Another school year has arrived, and that means it's time to recruit new players! If you already have a great bunch of rookies coming to practice then you'll want to skip ahead to How to Recruit Rookies to your Ultimate Team Part 2: Keep them Coming Back.
The quality and quantity of the players you recruit in the first part of the year will define your team culture, values, and competitive drive for years to come. As a captain, it's your responsibility to get it right for the good of the team.
When I was a senior captain for the Claremont Greenshirts, recruiting was a major part of my strategy for the season. In my experience, getting potential new recruits to attend their first practice was the biggest recruiting hurdle I had to overcome. Here's what I learned in my experience.
1. Make An Impression on freshmen Before They Get To Campus
Most colleges and universities create opportunities online for the freshmen class to get to know each other and their school a little better.
To find the frosh before they arrive on campus, try searching for a public Facebook group, and keep an eye on your school’s Twitter page. Eager n00bs will often tweet at the university about things like club sports and student life, and you can look for ways to (respectfully) jump in on the conversation and potentially win new players over.
If you can find a way to be a part of that orientation process, you’ll have an early opportunity to convince potential new players that the ultimate team is where it’s at.
2. Advertise the ultimate team
Most new students aren’t going to know that you exist unless you let them know, but with a little time and a creative plan, you’ll be able to reach a ton of prospects without too much effort.
At Claremont, we put up recruitment posters, emailed student lists, and even sought out freshmen in the dining hall. One of my old captains even encouraged returners to carry a disc around campus on the off chance that people stopped you to ask about it. It actually worked!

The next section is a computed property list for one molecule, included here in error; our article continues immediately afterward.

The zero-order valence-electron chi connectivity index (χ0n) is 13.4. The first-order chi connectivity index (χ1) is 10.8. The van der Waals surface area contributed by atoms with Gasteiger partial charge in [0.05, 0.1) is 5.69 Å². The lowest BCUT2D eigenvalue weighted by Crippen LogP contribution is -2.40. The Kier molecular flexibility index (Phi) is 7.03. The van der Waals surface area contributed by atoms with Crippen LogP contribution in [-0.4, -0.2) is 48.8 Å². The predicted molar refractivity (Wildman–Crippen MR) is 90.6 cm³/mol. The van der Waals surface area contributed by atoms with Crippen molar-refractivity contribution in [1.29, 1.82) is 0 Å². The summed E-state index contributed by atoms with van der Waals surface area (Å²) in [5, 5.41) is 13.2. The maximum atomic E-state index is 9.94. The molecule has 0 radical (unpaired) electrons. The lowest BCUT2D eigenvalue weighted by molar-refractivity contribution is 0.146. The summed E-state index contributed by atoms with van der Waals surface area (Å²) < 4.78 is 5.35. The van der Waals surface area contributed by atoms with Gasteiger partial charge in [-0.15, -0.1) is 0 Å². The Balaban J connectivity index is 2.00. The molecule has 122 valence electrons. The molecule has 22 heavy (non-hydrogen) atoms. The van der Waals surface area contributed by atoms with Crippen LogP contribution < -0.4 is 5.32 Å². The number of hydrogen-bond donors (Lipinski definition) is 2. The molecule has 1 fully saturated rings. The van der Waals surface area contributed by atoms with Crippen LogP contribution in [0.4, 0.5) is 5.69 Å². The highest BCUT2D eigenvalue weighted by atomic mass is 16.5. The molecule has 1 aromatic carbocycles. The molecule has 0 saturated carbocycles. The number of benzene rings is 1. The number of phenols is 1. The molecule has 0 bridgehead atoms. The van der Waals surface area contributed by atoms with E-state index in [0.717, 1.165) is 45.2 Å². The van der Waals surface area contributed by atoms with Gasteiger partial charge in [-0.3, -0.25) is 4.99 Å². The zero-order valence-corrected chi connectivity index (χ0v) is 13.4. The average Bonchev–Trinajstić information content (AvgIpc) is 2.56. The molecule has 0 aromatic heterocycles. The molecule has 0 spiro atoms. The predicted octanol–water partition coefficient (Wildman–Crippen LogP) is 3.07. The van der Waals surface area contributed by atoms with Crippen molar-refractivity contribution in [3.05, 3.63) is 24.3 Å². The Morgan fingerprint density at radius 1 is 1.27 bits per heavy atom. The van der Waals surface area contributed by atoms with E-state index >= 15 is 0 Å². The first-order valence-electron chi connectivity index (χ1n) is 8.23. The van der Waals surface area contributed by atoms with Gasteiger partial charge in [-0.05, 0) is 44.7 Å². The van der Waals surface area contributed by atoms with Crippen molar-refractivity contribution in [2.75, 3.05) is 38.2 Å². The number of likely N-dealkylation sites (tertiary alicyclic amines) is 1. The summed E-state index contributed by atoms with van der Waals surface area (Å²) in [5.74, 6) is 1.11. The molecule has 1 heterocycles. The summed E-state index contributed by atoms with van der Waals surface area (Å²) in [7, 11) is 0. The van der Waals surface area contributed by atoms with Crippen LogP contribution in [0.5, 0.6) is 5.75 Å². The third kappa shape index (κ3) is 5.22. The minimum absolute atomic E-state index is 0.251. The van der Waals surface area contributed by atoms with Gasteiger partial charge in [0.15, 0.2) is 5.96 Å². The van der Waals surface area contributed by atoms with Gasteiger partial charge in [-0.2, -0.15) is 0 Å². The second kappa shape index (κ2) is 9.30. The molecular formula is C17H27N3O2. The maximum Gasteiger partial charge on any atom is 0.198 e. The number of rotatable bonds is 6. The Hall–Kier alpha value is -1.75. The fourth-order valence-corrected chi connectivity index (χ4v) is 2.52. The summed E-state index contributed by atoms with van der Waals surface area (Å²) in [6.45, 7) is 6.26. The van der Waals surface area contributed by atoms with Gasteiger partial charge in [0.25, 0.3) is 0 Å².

If this sounds like a ton of work for a single person to take on, consider asking your returners to help! Many of them will be eager to lend a hand.
Plus when you have a motivated group of returners, you can ask them to do things like scheduled throw-arounds with freshmen on the main campus quad, or running a booth in the cafeteria or other meeting place.
Need some help advertising?
Remember, your goal at this stage is to get potential players talking to one of your returners, or to reach out and contact you via email. Once they've initiated contact, you can begin to sell them on your team culture!
3. make a splash at the Club Fair
Most freshmen show up to the Club Fair to see what else it out there. The Fair is an excellent opportunity to make face-to-face connections with freshmen of all interest levels and get them excited about coming to a practice.
Your main goal: collect as many email addresses as possible!
You should also learn from my mistake: don’t use a paper sign up form! Typing in handwritten emails is a pain, and you’re likely to have trouble reading some of the handwriting. Have a laptop ready, and make sure everyone you talk to adds his/her email address.
Because making a good impression at your school's org fair is the most effective way to reach new recruits, we did a whole post just on that. Check it out here for more tips on getting the most bang for your booth at your org fair!
Bonus: Tweet a picture of your set up at the Club Fair to your school to get more attention!
MSU Nightmare Ultimate knows what’s up!
4. Follow up with a killer first email
Okay, you've collected email addresses and you've talked with a bunch of eager new students who might just become your newest players. Now it's time to get them to commit to coming to a practice!
Put in the time and create an email that conveys your team culture of fun, hard work, and Spirit, but don't forget to include necessary info about where and when you're holding practice. Use this email to show them just how excited, welcoming, and open your team is for new players, especially new players who've never played the sport before.
Once you’ve lured them into a practice or two, you'll want to make sure that they’re on board for the year (really for life, but shhh they don’t know that yet).
If you're ready to think about how to keep your new players coming back check-out our follow-up post!
OVER TO YOU
Do you have recruitment stories? Want to share a tried and true strategy that has worked for you? The people need to know!